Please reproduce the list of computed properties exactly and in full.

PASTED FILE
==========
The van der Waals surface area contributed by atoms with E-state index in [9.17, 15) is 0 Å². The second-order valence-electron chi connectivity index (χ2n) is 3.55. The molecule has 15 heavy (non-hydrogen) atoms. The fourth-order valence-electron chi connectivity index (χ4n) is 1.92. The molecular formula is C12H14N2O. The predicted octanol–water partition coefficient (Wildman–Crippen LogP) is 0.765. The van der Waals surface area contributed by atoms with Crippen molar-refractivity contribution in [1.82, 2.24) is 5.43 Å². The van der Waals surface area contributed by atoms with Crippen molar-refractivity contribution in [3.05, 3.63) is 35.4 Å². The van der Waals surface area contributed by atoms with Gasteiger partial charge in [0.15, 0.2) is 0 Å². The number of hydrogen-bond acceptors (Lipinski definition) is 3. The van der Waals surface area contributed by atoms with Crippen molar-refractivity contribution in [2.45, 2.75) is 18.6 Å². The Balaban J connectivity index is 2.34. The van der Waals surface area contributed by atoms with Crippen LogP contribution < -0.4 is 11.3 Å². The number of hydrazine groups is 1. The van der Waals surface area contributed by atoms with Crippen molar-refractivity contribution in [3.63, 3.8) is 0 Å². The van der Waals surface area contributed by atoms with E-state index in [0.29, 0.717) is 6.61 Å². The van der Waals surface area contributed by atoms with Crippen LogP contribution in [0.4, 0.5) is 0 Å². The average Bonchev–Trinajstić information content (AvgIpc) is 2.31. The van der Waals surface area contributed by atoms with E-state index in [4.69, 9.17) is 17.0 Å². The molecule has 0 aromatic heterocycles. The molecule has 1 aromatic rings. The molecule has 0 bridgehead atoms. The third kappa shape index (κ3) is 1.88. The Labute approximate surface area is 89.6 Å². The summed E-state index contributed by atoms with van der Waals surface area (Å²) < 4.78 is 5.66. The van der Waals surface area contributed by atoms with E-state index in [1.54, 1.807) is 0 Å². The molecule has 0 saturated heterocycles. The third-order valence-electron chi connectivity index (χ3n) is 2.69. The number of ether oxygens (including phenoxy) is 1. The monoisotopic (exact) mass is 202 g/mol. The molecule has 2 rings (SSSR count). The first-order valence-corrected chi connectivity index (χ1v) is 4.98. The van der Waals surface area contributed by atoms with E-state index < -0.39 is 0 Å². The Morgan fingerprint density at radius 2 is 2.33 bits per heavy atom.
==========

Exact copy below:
The van der Waals surface area contributed by atoms with E-state index in [9.17, 15) is 0 Å². The second-order valence-electron chi connectivity index (χ2n) is 3.55. The molecule has 15 heavy (non-hydrogen) atoms. The fourth-order valence-electron chi connectivity index (χ4n) is 1.92. The molecular formula is C12H14N2O. The predicted octanol–water partition coefficient (Wildman–Crippen LogP) is 0.765. The van der Waals surface area contributed by atoms with Crippen molar-refractivity contribution in [1.82, 2.24) is 5.43 Å². The van der Waals surface area contributed by atoms with Crippen molar-refractivity contribution in [3.05, 3.63) is 35.4 Å². The van der Waals surface area contributed by atoms with Gasteiger partial charge in [0.15, 0.2) is 0 Å². The number of hydrogen-bond acceptors (Lipinski definition) is 3. The van der Waals surface area contributed by atoms with Crippen molar-refractivity contribution in [2.45, 2.75) is 18.6 Å². The Balaban J connectivity index is 2.34. The van der Waals surface area contributed by atoms with Crippen LogP contribution < -0.4 is 11.3 Å². The number of hydrazine groups is 1. The van der Waals surface area contributed by atoms with Crippen molar-refractivity contribution in [3.63, 3.8) is 0 Å². The van der Waals surface area contributed by atoms with E-state index in [0.29, 0.717) is 6.61 Å². The van der Waals surface area contributed by atoms with Crippen LogP contribution in [0.4, 0.5) is 0 Å². The average Bonchev–Trinajstić information content (AvgIpc) is 2.31. The van der Waals surface area contributed by atoms with E-state index in [4.69, 9.17) is 17.0 Å². The molecule has 0 aromatic heterocycles. The molecule has 1 aromatic rings. The molecule has 0 bridgehead atoms. The third kappa shape index (κ3) is 1.88. The Labute approximate surface area is 89.6 Å². The summed E-state index contributed by atoms with van der Waals surface area (Å²) < 4.78 is 5.66. The van der Waals surface area contributed by atoms with E-state index in [1.54, 1.807) is 0 Å². The molecule has 0 saturated heterocycles. The third-order valence-electron chi connectivity index (χ3n) is 2.69. The number of ether oxygens (including phenoxy) is 1. The monoisotopic (exact) mass is 202 g/mol. The molecule has 2 rings (SSSR count). The first-order valence-corrected chi connectivity index (χ1v) is 4.98. The van der Waals surface area contributed by atoms with E-state index < -0.39 is 0 Å². The Morgan fingerprint density at radius 2 is 2.33 bits per heavy atom.